The Bay Planning Coalition (BPC) recently held its annual dredging & beneficial reuse workshop, providing latest information on disposal sites in San Francisco Bay as well as an update from the U.S. Army Corps of Engineers on the status of in-Bay disposal moving into 2018 dredging.
This year’s workshop, which took place November 13, in Oakland, California, covered beneficial reuse opportunities around San Francisco Bay and present insights from agencies and organizations on the permitting process.
The event also provided an update on Measure AA funding, an important measure to raise funds for wetland restoration projects throughout the Bay area.
According to the Corps presentation, the Cullinan Ranch disposal site has a remaining capacity of 2 million cubic yards. USACE also reported that Montezuma Wetlands has received approximately 7.5 million cubic yards of sediment to-date, while the In-Bay disposal site SF-9 may close due to concerns with mounding.
BPC, together with other senior-level staff from experienced organizations and key regulatory agencies, also provided their perspective on important things to keep in mind in getting through the regulatory process and obtaining project approval.
For example: how to consider pre-consultation on project design and CEQA documentation in obtaining a 1600 Agreement or an Incidental Take Permit; taking in consideration that sovereign lands require a lease from the State Lands Commission (SLC) for maintenance dredging; granted lands do not require a lease, BUT applicants must notify SLC in advance with certain project details.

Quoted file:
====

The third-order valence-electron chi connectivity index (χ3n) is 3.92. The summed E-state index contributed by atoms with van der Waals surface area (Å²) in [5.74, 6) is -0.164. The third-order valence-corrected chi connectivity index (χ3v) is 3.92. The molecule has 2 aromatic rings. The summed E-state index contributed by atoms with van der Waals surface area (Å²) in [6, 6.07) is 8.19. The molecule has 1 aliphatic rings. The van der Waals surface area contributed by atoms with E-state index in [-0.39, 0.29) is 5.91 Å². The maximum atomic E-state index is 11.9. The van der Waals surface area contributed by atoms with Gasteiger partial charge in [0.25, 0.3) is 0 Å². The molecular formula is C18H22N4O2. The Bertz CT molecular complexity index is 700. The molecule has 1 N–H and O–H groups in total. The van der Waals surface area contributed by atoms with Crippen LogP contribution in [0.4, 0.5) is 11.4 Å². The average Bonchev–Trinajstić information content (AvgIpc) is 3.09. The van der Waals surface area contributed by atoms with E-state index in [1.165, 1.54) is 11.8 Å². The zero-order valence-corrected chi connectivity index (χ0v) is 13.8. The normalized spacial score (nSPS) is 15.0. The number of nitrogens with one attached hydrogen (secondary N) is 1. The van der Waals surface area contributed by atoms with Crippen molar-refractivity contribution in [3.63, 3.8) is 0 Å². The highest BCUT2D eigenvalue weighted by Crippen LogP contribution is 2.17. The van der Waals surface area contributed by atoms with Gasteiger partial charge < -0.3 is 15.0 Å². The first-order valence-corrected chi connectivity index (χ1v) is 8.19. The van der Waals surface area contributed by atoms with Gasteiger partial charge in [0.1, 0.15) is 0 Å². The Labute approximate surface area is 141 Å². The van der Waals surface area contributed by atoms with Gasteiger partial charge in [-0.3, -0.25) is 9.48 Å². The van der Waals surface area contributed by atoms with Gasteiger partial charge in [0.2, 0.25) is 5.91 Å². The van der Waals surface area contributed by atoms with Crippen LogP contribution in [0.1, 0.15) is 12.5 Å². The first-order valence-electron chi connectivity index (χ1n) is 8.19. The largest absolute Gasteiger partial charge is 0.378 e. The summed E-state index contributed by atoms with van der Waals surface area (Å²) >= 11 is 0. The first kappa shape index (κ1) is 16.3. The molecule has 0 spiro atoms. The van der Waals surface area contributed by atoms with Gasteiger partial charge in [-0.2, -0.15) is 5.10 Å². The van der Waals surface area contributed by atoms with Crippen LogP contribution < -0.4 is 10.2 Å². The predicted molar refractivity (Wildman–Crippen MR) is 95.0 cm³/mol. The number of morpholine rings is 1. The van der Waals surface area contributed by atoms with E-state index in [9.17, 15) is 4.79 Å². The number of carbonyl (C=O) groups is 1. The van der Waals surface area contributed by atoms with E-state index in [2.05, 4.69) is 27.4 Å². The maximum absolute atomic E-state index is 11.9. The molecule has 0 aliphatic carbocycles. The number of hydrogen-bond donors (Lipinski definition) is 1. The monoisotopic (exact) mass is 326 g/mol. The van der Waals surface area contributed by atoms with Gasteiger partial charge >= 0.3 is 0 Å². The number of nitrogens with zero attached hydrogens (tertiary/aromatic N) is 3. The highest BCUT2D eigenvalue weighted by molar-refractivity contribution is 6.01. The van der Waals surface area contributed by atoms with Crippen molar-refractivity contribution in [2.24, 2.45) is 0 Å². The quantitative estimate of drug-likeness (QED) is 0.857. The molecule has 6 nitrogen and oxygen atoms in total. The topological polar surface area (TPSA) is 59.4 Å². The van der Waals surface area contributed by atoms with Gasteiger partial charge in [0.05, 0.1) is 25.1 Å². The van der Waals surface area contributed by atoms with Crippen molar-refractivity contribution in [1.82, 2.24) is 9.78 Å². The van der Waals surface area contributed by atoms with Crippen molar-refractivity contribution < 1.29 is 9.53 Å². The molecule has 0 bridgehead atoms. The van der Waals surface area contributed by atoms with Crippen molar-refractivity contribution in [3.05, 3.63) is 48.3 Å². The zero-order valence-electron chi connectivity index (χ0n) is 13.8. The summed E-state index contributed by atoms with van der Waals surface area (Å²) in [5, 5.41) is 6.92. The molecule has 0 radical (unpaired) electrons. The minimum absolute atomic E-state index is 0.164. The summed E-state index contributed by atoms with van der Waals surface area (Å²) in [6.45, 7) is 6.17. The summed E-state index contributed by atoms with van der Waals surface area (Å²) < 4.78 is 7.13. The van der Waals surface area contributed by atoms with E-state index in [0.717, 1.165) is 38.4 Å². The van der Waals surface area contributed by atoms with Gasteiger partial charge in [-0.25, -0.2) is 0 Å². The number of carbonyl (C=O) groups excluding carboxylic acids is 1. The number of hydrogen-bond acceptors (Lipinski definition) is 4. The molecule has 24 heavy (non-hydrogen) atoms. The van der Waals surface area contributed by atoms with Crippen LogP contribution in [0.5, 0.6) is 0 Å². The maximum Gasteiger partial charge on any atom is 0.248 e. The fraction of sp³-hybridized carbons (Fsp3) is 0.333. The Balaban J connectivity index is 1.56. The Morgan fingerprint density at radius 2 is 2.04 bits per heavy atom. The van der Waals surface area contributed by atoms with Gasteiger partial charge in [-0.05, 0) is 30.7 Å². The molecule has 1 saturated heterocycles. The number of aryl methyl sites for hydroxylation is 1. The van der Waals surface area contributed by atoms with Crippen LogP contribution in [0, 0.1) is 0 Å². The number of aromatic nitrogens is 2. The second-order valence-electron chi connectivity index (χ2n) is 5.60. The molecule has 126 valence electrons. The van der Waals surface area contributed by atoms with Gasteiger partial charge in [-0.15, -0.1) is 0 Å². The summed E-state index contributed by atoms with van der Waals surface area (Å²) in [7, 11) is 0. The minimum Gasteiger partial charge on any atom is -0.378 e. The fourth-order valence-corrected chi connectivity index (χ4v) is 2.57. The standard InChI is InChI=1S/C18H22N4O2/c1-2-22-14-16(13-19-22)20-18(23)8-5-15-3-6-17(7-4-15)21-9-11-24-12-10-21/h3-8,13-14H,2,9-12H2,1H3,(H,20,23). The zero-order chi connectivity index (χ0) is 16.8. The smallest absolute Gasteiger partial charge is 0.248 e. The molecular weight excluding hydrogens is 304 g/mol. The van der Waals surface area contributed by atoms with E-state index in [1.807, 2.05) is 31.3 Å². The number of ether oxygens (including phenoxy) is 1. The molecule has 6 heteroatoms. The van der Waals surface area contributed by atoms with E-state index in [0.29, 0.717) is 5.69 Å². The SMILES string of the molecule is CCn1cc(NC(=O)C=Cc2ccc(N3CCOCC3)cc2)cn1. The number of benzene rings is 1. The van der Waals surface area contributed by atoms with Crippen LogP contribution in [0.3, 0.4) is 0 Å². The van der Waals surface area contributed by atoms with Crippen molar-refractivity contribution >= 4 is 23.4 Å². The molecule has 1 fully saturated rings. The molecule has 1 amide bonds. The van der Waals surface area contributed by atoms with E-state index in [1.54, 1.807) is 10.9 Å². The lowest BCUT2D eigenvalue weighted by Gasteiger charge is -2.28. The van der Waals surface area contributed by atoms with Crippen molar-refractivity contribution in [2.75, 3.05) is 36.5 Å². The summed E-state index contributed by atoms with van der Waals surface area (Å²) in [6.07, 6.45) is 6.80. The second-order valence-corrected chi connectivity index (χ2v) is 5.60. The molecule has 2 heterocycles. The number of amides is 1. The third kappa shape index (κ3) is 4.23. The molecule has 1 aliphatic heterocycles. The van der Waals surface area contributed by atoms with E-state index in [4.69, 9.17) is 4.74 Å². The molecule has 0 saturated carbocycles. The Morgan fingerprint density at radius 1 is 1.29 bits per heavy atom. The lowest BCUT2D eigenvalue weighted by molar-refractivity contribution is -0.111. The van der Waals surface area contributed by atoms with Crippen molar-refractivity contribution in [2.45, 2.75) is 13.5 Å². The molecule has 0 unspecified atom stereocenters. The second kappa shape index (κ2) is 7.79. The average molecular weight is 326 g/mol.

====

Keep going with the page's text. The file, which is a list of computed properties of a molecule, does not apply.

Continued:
Next to follow was the presentation of Amy Hutzel, Deputy Executive Officer with the State Coastal Conservancy, on the status update on Measure AA, the highly anticipated funding source for restoration projects around San Francisco Bay.
“Based on the Baylands and Climate Change: Ecosystem Habitat Goals Science Update in 2015, the goal is to restore 100,000 acres of tidal marsh,” said Amy Hutzel. “Measure AA can fund habitat projects with flood management features and public access or recreation amenities, as well as the beneficial reuse of dredged sediment.”
Also discussed during the event were the case studies from other regions, such as Louisiana and its 2017 Coastal Master Plan or Boston and its Climate Ready project, with the strategies that include living shorelines, ecotone creation, and barrier beaches, in addition to marsh restoration.